There is no difference between the words “Iranian” and “Persian.” Individuals use them interchangeably to refer to the same group of people. Similarly, the names “Iran” and “Persia” both refer to one country, but this is not entirely accurate. Historically, Iran consisted of kingdoms that correspond to modern-day provinces. The kingdom of Pars became known as Persia in the West. Therefore, referring interchangeably to Iran as “Persia” is similar to referring to the United Kingdom as “England.”
The name “Iran,” which means “Persia” in Farsi , became popular in 1935 at the behest of the Persian government. Under the influence of Nazi propaganda, the Persian ambassador to Germany first introduced the idea of a name change. This was to signal a new beginning in a country that had recently become free from the shackles of British and Russian influences. The name change was to mark the beginning of a new era in Persian history, and to acknowledge the Aryan connection of its population; Iran is a derivation of the word “Aryan.”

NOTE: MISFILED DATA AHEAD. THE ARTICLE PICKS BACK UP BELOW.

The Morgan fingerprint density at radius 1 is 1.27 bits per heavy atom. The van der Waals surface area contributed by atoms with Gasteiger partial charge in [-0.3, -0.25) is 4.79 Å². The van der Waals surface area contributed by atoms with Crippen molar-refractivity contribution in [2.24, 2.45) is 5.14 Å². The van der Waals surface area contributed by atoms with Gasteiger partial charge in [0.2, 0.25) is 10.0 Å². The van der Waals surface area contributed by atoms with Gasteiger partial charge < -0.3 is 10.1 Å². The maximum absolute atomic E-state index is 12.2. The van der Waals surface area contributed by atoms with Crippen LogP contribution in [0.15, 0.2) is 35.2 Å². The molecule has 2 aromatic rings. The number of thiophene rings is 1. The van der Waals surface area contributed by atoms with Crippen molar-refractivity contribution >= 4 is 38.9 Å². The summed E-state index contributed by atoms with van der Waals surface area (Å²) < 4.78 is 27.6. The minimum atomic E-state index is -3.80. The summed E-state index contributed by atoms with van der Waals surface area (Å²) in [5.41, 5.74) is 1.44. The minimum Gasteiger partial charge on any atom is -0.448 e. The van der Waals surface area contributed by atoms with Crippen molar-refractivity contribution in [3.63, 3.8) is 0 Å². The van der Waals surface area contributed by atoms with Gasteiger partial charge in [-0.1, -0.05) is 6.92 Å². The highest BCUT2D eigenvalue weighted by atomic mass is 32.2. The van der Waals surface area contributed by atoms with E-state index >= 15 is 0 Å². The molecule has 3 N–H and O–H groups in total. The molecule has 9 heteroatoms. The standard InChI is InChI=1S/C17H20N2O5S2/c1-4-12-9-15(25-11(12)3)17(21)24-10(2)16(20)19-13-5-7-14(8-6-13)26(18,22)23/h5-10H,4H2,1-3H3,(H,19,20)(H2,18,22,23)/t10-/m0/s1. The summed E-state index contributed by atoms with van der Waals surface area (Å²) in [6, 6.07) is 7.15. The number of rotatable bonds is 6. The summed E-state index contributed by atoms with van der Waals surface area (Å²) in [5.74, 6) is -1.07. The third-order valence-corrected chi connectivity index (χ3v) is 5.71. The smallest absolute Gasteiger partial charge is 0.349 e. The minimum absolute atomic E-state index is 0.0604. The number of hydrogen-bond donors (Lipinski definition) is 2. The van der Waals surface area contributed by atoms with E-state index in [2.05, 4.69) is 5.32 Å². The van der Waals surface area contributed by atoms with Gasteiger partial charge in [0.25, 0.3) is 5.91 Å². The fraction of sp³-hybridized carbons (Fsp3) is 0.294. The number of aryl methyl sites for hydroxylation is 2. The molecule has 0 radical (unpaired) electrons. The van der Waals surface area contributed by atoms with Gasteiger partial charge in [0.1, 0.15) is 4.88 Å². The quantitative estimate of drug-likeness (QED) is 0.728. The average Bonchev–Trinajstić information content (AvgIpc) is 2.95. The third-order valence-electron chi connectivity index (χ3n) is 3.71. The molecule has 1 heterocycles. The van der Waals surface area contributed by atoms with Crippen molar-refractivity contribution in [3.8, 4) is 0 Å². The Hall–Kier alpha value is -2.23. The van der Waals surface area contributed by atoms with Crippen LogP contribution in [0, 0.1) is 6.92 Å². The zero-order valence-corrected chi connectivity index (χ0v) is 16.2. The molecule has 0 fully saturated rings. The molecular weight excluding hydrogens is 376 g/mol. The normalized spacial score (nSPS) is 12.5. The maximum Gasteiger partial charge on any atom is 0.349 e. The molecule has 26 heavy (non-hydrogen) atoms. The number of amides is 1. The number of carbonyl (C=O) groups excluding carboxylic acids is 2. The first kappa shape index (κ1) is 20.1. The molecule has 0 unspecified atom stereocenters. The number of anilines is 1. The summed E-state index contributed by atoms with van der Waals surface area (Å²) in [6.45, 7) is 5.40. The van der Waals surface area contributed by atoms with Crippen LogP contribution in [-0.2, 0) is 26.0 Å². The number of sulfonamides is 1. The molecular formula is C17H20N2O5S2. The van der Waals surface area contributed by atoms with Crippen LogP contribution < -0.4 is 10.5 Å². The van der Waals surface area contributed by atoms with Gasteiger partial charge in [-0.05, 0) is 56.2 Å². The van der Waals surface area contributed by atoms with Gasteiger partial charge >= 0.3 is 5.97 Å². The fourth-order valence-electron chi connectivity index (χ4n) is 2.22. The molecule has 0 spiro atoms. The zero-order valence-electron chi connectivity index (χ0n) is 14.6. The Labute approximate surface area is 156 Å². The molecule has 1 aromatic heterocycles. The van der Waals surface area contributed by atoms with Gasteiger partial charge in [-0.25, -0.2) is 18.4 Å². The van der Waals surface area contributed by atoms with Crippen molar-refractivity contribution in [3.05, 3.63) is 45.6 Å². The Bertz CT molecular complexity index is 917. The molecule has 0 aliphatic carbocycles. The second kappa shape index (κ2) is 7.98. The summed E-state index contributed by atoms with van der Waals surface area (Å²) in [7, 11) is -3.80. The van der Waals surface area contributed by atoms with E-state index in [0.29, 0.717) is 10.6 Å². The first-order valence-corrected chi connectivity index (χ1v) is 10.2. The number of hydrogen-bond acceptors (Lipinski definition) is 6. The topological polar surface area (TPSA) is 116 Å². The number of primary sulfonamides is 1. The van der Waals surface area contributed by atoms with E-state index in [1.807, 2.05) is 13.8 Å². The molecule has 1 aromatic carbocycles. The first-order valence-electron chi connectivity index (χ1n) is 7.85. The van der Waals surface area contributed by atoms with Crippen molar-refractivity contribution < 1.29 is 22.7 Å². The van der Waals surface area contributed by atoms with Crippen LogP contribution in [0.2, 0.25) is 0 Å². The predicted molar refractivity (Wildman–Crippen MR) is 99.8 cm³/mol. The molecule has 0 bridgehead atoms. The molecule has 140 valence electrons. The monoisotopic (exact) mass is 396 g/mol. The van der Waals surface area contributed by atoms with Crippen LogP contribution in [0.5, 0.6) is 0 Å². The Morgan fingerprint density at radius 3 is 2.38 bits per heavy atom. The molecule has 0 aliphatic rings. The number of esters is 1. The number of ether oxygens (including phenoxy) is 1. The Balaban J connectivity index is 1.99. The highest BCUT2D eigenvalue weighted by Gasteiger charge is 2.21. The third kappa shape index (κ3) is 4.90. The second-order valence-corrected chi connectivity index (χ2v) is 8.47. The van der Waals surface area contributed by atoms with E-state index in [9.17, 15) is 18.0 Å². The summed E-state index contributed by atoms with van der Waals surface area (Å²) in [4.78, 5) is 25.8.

Flattery and an appeal to history swayed the government, and the Persian Ministry of Foreign Affairs requested that the country be known as Iran. Out of courtesy, the diplomatic corps obliged, and the name Iran soon appeared regularly in official communications and press releases.